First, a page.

It is generally illegal to use a weapon on someone else, except in some cases of self-defense. Assault laws and weapons laws usually prohibit using weapons to attack someone else, or they make charges worse if a “deadly weapon” was used. What is considered a “deadly” weapon is often broadly interpreted, allowing police and prosecutors to allege that many items – even household objects – are in fact “deadly weapons.” The Atlantic City aggravated assault with a deadly weapon lawyers at the Law Offices of John J. Zarych discuss what qualifies as a “deadly weapon” in New Jersey and how this can affect your criminal charges.
New Jersey’s Definition of a “Deadly Weapon”
N.J.S.A. § 2C:11-1(c) defines a “deadly weapon.” This law is usually referenced by other statutes dealing with assault, kidnapping, burglary, and robbery. Other offenses, such as drug possession and drug trafficking charges, might be enhanced if you use a gun, or the judge might hand down more severe penalties because of the use or possession of a gun or another weapon. Those definitions may use a different definition of “deadly weapon,” but for purposes of violent crimes, a “deadly weapon” is defined quite broadly.
Under § 2C:11-1(c), a deadly weapon is essentially any item that could be used to “produce death or serious bodily injury.” The question for this definition is not whether the item is usually used as a weapon or usually used to kill people. Instead, the legal question focuses on the capability to cause death or injury with the object.
Items clearly designed as “weapons” certainly qualify under this definition. This would include things like handguns, rifles, swords, and daggers. Many household items make extremely good weapons as well and are popularly considered “deadly weapons” even though they also have a nonviolent use. This would include things like kitchen knives, baseball bats, hammers, and other sharp or heavy household items.
The statute also extends the definition to include a “material or substance” as well as a “device” or “instrument.” This means that chemicals and liquids can also be considered weapons. Strong acid can be an extremely violent weapon, as can poison. Wording this statute this way works to include these sorts of dangerous items as well.
The statute also specifically includes “animate or inanimate” things within its definition. This means that, while inanimate objects like hammers or knives can be weapons, so can animate things like a dog. Dogs are one of the most common living weapons that people use to cause injury. Many people, whether this is legal or not, train their dogs to defend their homes, fight other dogs, or attack people. Any animal used by a person to cause injury to someone else has the potential to be considered a weapon.
Having something considered a “deadly weapon” depends on how it is used. A gun is clearly a deadly weapon, but if it is used to pistol whip someone or it is swung like a club, is it still considered a “deadly weapon”? Generally speaking, blunt force trauma is easily capable of killing, so using a pistol or rifle as a blunt instrument might still mean that the weapon is considered a “deadly weapon.”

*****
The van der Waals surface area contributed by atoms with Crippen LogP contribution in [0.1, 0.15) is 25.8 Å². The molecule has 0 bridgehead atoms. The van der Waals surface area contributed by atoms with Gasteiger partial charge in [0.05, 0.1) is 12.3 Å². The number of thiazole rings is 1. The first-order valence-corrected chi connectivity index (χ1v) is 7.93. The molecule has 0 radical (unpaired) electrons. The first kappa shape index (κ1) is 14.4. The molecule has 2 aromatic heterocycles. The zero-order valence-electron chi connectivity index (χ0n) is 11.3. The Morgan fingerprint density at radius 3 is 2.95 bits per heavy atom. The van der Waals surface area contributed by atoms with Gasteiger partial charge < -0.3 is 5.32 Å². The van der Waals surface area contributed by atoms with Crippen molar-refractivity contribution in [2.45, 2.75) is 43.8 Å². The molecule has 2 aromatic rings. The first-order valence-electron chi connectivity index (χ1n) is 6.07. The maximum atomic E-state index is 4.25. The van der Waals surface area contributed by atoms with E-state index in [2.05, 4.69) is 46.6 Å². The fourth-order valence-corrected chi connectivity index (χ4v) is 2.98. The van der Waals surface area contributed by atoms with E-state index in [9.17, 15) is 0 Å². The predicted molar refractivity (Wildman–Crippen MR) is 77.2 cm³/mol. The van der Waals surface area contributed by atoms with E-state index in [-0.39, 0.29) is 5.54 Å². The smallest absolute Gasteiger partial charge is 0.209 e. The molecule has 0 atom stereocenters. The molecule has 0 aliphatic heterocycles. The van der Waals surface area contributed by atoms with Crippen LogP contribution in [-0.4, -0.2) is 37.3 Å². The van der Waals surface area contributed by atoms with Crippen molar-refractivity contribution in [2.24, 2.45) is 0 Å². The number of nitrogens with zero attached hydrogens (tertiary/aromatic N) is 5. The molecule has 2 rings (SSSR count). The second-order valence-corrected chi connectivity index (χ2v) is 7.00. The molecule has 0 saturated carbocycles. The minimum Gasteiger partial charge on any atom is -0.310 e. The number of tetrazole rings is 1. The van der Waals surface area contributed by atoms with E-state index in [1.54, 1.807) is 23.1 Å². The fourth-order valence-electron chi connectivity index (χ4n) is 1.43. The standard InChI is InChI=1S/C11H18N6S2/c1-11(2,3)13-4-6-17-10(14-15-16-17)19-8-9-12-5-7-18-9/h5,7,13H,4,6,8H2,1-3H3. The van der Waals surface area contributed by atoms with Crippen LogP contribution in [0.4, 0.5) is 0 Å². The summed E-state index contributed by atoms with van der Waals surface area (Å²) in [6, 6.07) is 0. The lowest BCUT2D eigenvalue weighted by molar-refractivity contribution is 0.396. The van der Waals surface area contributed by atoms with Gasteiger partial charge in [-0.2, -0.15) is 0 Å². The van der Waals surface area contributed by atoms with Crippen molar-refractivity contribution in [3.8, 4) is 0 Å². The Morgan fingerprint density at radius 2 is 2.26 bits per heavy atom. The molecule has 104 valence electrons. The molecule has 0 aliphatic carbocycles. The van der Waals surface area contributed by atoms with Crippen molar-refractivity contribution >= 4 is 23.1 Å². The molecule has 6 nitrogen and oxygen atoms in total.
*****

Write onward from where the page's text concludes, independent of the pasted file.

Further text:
Criminal Charges for Deadly Weapons
Various crimes use this definition of “deadly weapon” to different effects. One of the easiest to understand is the assault statute, which automatically upgrades the crime to “aggravated assault” if the perpetrator uses a deadly weapon in the assault. Similarly, use or possession of a deadly weapon can make charges for burglary, robbery, or kidnapping more serious offenses, or possession of a weapon can be used as evidence in proving other charges.
Sometimes, you can face increased charges for “using” a deadly weapon even if you did not actually have a weapon. In some cases, especially robbery, what really matters is whether the victim thinks you have a weapon. In cases of sexual assault or robbery committed with a deadly weapon, the charges and penalties are increased when the actor uses a weapon or something the victim would think is a weapon. Even doing something like putting your fingers in your pocket and holding them out like a gun could make someone think you have a weapon, as could using an airsoft gun or BB gun. In these cases, the increased threat to the victim is what the statute punishes by increasing the penalties. This increased threat is still present, even if the weapon is real or isn’t loaded.
Sometimes, the use or possession of a weapon is not a necessary element of the crime, but it helps prove the actor’s intent. This is common in cases involving burglary and drug possession with the intent to deliver (PWID). If you are caught skulking in or near a building, police might use your possession of a gun or another deadly weapon as proof that you intended to commit a crime, such as assault or robbery. If you have a gun alongside large quantities of drugs and cash, police and prosecutors might be able to use the gun as evidence that you were dealing drugs, not just carrying them for personal use.
Talk to a lawyer about your case to see if other charges are justified because you had a “deadly” weapon.
Call Our Atlantic City Weapons Crime Lawyers for a Free Legal Consultation
If you or a loved one was charged with a crime in South Jersey involving a deadly weapon, contact the Law Offices of John J. Zarych today. Our Atlantic City criminal defense lawyers represent people charged with serious crimes like assault and robbery, and we fight to get those charges dropped and reduced. For a free legal consultation, call us today at (609) 616-4956.